Genetic heterogeneity in familial nocturnal frontal lobe epilepsy

Prog Brain Res. 2014;213:1-15. doi: 10.1016/B978-0-444-63326-2.00001-6.

Abstract

Autosomal dominant nocturnal frontal lobe epilepsy (ADNFLE) was the first epilepsy in humans that could be linked to specific mutations. It had been initially described as a channelopathy due to the fact that for nearly two decades mutations were exclusively found in subunits of the nicotinic acetylcholine receptor. However, newer findings demonstrate that the molecular pathology of ADNFLE is much more complex insofar as this rare epilepsy can also be caused by genes coding for non-ion channel proteins. It is becoming obvious that the different subtypes of focal epilepsies are not strictly genetically separate entities but that mutations within the same gene might cause a clinical spectrum of different types of focal epilepsies.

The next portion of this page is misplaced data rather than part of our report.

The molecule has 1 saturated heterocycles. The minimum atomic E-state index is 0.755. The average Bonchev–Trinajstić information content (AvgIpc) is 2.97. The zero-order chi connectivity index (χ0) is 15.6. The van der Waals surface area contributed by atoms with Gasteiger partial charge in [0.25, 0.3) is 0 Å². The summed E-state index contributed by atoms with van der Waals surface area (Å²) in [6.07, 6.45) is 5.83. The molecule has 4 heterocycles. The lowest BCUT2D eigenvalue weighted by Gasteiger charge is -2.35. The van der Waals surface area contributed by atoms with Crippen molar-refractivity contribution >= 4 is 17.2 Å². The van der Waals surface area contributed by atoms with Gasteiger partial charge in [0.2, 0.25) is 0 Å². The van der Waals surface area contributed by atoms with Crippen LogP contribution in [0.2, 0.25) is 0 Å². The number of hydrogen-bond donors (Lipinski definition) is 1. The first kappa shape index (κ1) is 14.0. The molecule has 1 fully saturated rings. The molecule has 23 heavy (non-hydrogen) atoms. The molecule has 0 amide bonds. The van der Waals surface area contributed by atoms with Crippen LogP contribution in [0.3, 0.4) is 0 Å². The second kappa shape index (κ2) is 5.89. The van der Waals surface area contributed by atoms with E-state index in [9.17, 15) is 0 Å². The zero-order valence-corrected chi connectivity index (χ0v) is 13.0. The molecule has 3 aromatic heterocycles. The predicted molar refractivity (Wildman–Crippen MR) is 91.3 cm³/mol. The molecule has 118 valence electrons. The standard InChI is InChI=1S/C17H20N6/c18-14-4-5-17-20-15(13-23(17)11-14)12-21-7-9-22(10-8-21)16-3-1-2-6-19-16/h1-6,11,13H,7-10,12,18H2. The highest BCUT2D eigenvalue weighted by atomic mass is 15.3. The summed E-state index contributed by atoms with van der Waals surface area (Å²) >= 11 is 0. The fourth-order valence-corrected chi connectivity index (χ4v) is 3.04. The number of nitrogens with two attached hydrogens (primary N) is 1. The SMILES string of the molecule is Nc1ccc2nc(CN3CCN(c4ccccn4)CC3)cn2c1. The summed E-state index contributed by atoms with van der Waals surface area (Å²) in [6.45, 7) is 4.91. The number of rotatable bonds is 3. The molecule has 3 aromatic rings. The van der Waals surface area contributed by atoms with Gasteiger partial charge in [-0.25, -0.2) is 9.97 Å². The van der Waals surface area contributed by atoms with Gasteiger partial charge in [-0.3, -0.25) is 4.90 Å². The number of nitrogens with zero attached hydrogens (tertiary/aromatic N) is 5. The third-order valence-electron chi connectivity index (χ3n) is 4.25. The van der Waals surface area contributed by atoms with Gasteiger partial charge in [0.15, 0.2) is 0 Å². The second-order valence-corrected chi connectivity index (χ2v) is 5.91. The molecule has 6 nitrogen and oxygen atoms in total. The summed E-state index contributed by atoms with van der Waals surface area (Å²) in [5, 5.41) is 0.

Keywords: ADNFLE; DEPDC5; KCNT1; acetylcholine receptor; epileptic encephalopathy; nocturnal frontal lobe epilepsy.

Publication types

  • Review

MeSH terms

  • Epilepsy, Frontal Lobe / genetics*
  • Genetic Heterogeneity
  • Humans
  • Mutation